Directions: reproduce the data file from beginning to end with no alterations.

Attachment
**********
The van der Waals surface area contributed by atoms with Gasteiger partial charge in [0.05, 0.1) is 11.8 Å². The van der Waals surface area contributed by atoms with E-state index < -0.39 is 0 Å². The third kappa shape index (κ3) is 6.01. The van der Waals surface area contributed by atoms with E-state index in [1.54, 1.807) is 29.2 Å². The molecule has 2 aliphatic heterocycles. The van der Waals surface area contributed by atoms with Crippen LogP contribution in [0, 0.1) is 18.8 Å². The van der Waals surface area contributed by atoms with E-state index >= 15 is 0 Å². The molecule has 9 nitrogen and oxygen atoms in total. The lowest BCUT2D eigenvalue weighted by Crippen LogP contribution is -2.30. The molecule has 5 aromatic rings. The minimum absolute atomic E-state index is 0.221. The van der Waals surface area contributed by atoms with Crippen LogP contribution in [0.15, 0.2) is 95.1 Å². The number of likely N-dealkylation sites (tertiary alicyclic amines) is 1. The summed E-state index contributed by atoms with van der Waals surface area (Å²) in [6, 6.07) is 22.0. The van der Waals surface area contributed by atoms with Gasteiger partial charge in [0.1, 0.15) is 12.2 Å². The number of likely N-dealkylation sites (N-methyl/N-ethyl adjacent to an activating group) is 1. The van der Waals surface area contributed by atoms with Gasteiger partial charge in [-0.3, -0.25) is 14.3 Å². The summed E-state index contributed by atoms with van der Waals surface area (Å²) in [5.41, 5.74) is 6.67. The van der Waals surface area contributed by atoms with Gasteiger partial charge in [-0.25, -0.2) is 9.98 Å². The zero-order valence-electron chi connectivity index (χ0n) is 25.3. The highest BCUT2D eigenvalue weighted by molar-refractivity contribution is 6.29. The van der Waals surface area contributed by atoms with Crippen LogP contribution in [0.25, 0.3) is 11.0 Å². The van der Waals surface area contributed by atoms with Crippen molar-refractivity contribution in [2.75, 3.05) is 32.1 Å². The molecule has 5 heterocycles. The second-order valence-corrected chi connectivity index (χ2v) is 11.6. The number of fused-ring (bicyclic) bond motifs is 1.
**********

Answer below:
The van der Waals surface area contributed by atoms with Gasteiger partial charge in [0.05, 0.1) is 11.8 Å². The van der Waals surface area contributed by atoms with E-state index < -0.39 is 0 Å². The third kappa shape index (κ3) is 6.01. The van der Waals surface area contributed by atoms with E-state index in [1.54, 1.807) is 29.2 Å². The molecule has 2 aliphatic heterocycles. The van der Waals surface area contributed by atoms with Crippen LogP contribution in [0, 0.1) is 18.8 Å². The van der Waals surface area contributed by atoms with E-state index >= 15 is 0 Å². The molecule has 9 nitrogen and oxygen atoms in total. The lowest BCUT2D eigenvalue weighted by Crippen LogP contribution is -2.30. The molecule has 5 aromatic rings. The minimum absolute atomic E-state index is 0.221. The van der Waals surface area contributed by atoms with Crippen LogP contribution in [0.15, 0.2) is 95.1 Å². The number of likely N-dealkylation sites (tertiary alicyclic amines) is 1. The summed E-state index contributed by atoms with van der Waals surface area (Å²) in [6, 6.07) is 22.0. The van der Waals surface area contributed by atoms with Gasteiger partial charge in [0.1, 0.15) is 12.2 Å². The number of likely N-dealkylation sites (N-methyl/N-ethyl adjacent to an activating group) is 1. The van der Waals surface area contributed by atoms with Gasteiger partial charge in [-0.3, -0.25) is 14.3 Å². The summed E-state index contributed by atoms with van der Waals surface area (Å²) in [5.41, 5.74) is 6.67. The van der Waals surface area contributed by atoms with Gasteiger partial charge in [-0.25, -0.2) is 9.98 Å². The zero-order valence-electron chi connectivity index (χ0n) is 25.3. The highest BCUT2D eigenvalue weighted by molar-refractivity contribution is 6.29. The van der Waals surface area contributed by atoms with Crippen LogP contribution in [0.25, 0.3) is 11.0 Å². The van der Waals surface area contributed by atoms with Crippen molar-refractivity contribution in [2.75, 3.05) is 32.1 Å². The molecule has 5 heterocycles. The second-order valence-corrected chi connectivity index (χ2v) is 11.6. The number of fused-ring (bicyclic) bond motifs is 1.